Establishment of CRISPR/Cas9 Genome Editing in Witloof (Cichorium intybus var. foliosum)

Charlotte De Bruyn, Tom Ruttink, Tom Eeckhaut, Thomas Jacobs, Ellen De Keyser, Alain Goossens, Katrijn Van Laere

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Abstract

Cichorium intybus var. foliosum (witloof) is an economically important crop with a high nutritional value thanks to many specialized metabolites, such as polyphenols and terpenoids. However, witloof plants are rich in sesquiterpene lactones (SL) which are important for plant defense but also impart a bitter taste, thus limiting industrial applications. Inactivating specific genes in the SL biosynthesis pathway could lead to changes in the SL metabolite content and result in altered bitterness. In this study, a CRISPR/Cas9 genome editing workflow was implemented for witloof, starting with polyethylene glycol (PEG) mediated protoplast transfection for CRISPR/Cas9 vector delivery, followed by whole plant regeneration and mutation analysis. Protoplast transfection efficiencies ranged from 20 to 26 %. A CRISPR/Cas9 vector targeting the first exon of the phytoene desaturase (CiPDS) gene was transfected into witloof protoplasts and resulted in the knockout of CiPDS, giving rise to an albino phenotype in 23% of the regenerated plants. Further implementing our protocol, the SL biosynthesis pathway genes germacrene A synthase (GAS), germacrene A oxidase (GAO), and costunolide synthase (COS) were targeted in independent experiments. Highly multiplex (HiPlex) amplicon sequencing of the genomic target loci revealed plant mutation frequencies of 27.3, 42.7, and 98.3% in regenerated plants transfected with a CRISPR/Cas9 vector targeting CiGAS, CiGAO, and CiCOS, respectively. We observed different mutation spectra across the loci, ranging from consistently the same +1 nucleotide insertion in CiCOS across independent mutated lines, to a complex set of 20 mutation types in CiGAO across independent mutated lines. These results demonstrate a straightforward workflow for genome editing based on transfection and regeneration of witloof protoplasts and subsequent HiPlex amplicon sequencing. Our CRISPR/Cas9 workflow can enable gene functional research and faster incorporation of novel traits in elite witloof lines in the future, thus facilitating the development of novel industrial applications for witloof.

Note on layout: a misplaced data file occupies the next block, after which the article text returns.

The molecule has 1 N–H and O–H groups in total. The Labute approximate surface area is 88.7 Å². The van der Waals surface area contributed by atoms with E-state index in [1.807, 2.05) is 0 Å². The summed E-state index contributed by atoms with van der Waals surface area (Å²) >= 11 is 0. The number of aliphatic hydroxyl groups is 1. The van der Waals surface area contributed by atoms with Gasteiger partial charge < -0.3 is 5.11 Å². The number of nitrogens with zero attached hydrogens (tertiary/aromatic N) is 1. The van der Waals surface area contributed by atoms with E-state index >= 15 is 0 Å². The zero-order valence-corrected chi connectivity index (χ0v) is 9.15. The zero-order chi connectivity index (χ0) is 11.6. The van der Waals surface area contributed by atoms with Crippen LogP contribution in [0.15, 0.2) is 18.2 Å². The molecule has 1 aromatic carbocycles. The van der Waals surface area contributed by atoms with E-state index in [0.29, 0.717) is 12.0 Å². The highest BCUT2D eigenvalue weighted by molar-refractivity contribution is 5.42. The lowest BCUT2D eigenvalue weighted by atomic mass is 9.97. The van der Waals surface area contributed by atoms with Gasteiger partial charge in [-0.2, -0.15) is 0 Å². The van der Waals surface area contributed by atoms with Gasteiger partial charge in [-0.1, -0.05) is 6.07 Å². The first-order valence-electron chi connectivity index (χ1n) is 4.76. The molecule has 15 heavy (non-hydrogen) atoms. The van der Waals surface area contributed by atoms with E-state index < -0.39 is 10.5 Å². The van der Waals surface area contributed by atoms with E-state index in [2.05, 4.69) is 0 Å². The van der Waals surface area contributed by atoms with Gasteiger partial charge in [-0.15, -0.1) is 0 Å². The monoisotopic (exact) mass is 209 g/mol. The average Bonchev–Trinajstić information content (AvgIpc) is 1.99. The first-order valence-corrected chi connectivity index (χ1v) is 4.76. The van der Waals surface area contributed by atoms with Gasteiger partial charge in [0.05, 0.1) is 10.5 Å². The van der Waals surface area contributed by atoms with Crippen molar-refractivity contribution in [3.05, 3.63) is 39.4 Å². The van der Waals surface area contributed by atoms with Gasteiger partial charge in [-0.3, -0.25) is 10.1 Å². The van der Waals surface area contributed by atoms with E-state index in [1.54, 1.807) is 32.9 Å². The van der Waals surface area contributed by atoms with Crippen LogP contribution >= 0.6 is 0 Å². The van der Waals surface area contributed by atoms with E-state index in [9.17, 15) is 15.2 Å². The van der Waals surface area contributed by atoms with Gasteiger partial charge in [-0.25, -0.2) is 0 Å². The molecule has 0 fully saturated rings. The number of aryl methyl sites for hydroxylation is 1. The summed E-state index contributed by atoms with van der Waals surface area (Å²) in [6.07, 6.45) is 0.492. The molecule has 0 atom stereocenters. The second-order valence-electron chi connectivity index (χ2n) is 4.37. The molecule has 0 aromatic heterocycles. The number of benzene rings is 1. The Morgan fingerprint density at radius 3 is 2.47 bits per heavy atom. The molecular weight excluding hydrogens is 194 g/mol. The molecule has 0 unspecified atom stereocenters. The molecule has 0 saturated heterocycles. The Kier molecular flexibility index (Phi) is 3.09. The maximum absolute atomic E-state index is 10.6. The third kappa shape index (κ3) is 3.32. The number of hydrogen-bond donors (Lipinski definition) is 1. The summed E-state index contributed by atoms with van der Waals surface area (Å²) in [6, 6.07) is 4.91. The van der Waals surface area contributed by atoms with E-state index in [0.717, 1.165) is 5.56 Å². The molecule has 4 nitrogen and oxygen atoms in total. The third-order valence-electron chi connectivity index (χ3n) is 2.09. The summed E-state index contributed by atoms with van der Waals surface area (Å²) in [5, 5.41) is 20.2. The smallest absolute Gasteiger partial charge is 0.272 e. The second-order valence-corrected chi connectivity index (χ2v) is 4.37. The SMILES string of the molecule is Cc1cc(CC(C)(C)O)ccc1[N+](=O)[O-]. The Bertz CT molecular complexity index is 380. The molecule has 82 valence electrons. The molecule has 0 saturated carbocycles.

Original languageEnglish
JournalFrontiers in Genome Editing
Volume2
Pages (from-to)1-12
Number of pages12
DOIs
Publication statusPublished - 21-Dec-2020

Keywords

  • B390-plant-breeding

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